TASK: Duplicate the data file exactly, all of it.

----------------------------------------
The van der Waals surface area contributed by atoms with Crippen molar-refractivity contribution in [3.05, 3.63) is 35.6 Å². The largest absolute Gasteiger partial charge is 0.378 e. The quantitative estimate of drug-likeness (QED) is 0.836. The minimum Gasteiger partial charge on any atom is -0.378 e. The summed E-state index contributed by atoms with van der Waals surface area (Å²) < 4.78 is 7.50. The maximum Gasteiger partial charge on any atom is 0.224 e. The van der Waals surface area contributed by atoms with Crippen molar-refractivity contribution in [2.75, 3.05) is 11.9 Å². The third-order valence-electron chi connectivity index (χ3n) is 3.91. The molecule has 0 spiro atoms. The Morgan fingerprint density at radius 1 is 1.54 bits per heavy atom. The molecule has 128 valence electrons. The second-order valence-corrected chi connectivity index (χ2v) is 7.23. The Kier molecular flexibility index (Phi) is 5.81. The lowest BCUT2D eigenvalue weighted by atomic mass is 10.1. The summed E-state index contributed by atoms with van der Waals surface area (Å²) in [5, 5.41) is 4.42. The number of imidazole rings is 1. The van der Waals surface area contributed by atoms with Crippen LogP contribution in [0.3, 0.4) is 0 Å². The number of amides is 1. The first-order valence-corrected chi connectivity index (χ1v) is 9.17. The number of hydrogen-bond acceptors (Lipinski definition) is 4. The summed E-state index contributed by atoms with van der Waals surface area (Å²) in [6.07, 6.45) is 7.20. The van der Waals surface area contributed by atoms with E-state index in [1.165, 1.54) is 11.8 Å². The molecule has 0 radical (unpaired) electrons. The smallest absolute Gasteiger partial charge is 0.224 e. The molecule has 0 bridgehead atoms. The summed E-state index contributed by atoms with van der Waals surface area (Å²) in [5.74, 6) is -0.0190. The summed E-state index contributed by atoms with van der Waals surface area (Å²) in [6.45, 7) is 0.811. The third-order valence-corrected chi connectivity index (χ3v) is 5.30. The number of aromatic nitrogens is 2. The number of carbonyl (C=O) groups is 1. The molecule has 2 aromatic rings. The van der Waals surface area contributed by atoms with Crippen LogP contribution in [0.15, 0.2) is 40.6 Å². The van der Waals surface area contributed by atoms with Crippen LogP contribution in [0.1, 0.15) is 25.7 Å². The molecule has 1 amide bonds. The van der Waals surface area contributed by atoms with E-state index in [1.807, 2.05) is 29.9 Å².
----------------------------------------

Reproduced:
The van der Waals surface area contributed by atoms with Crippen molar-refractivity contribution in [3.05, 3.63) is 35.6 Å². The largest absolute Gasteiger partial charge is 0.378 e. The quantitative estimate of drug-likeness (QED) is 0.836. The minimum Gasteiger partial charge on any atom is -0.378 e. The summed E-state index contributed by atoms with van der Waals surface area (Å²) < 4.78 is 7.50. The maximum Gasteiger partial charge on any atom is 0.224 e. The van der Waals surface area contributed by atoms with Crippen molar-refractivity contribution in [2.75, 3.05) is 11.9 Å². The third-order valence-electron chi connectivity index (χ3n) is 3.91. The molecule has 0 spiro atoms. The Morgan fingerprint density at radius 1 is 1.54 bits per heavy atom. The molecule has 128 valence electrons. The second-order valence-corrected chi connectivity index (χ2v) is 7.23. The Kier molecular flexibility index (Phi) is 5.81. The lowest BCUT2D eigenvalue weighted by atomic mass is 10.1. The summed E-state index contributed by atoms with van der Waals surface area (Å²) in [5, 5.41) is 4.42. The number of imidazole rings is 1. The van der Waals surface area contributed by atoms with Crippen LogP contribution in [0.3, 0.4) is 0 Å². The number of amides is 1. The first-order valence-corrected chi connectivity index (χ1v) is 9.17. The number of hydrogen-bond acceptors (Lipinski definition) is 4. The summed E-state index contributed by atoms with van der Waals surface area (Å²) in [6.07, 6.45) is 7.20. The van der Waals surface area contributed by atoms with E-state index in [1.165, 1.54) is 11.8 Å². The molecule has 0 radical (unpaired) electrons. The smallest absolute Gasteiger partial charge is 0.224 e. The molecule has 0 bridgehead atoms. The summed E-state index contributed by atoms with van der Waals surface area (Å²) in [5.74, 6) is -0.0190. The summed E-state index contributed by atoms with van der Waals surface area (Å²) in [6.45, 7) is 0.811. The third-order valence-corrected chi connectivity index (χ3v) is 5.30. The number of aromatic nitrogens is 2. The number of carbonyl (C=O) groups is 1. The molecule has 2 aromatic rings. The van der Waals surface area contributed by atoms with Crippen LogP contribution in [0.15, 0.2) is 40.6 Å². The van der Waals surface area contributed by atoms with Crippen LogP contribution in [0.1, 0.15) is 25.7 Å². The molecule has 1 amide bonds. The van der Waals surface area contributed by atoms with E-state index in [1.807, 2.05) is 29.9 Å².